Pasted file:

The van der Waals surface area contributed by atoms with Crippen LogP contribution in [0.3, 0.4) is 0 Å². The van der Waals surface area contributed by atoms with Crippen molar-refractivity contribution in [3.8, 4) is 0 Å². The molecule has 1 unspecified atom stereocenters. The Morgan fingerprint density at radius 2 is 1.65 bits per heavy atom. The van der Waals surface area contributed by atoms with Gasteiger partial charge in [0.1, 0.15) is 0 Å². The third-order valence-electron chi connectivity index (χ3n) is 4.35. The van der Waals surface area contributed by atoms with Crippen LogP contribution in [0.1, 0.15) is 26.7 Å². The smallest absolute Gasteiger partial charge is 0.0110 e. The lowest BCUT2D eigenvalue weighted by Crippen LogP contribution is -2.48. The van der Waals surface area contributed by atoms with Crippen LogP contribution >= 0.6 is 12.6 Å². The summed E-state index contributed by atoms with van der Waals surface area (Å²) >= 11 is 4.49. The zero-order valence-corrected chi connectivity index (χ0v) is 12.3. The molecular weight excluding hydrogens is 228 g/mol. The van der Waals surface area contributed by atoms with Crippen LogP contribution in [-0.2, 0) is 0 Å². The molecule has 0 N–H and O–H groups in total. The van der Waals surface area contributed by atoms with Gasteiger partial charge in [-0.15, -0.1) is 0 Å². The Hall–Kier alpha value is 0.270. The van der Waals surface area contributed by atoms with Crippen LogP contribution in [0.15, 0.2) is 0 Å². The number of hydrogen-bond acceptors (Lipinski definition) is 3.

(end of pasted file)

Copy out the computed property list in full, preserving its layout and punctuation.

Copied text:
The van der Waals surface area contributed by atoms with Crippen LogP contribution in [0.3, 0.4) is 0 Å². The van der Waals surface area contributed by atoms with Crippen molar-refractivity contribution in [3.8, 4) is 0 Å². The molecule has 1 unspecified atom stereocenters. The Morgan fingerprint density at radius 2 is 1.65 bits per heavy atom. The van der Waals surface area contributed by atoms with Gasteiger partial charge in [0.1, 0.15) is 0 Å². The third-order valence-electron chi connectivity index (χ3n) is 4.35. The van der Waals surface area contributed by atoms with Crippen LogP contribution in [0.1, 0.15) is 26.7 Å². The smallest absolute Gasteiger partial charge is 0.0110 e. The lowest BCUT2D eigenvalue weighted by Crippen LogP contribution is -2.48. The van der Waals surface area contributed by atoms with Crippen LogP contribution >= 0.6 is 12.6 Å². The summed E-state index contributed by atoms with van der Waals surface area (Å²) >= 11 is 4.49. The zero-order valence-corrected chi connectivity index (χ0v) is 12.3. The molecular weight excluding hydrogens is 228 g/mol. The van der Waals surface area contributed by atoms with Crippen LogP contribution in [-0.2, 0) is 0 Å². The molecule has 0 N–H and O–H groups in total. The van der Waals surface area contributed by atoms with Gasteiger partial charge in [-0.15, -0.1) is 0 Å². The Hall–Kier alpha value is 0.270. The van der Waals surface area contributed by atoms with Crippen LogP contribution in [0.15, 0.2) is 0 Å². The number of hydrogen-bond acceptors (Lipinski definition) is 3.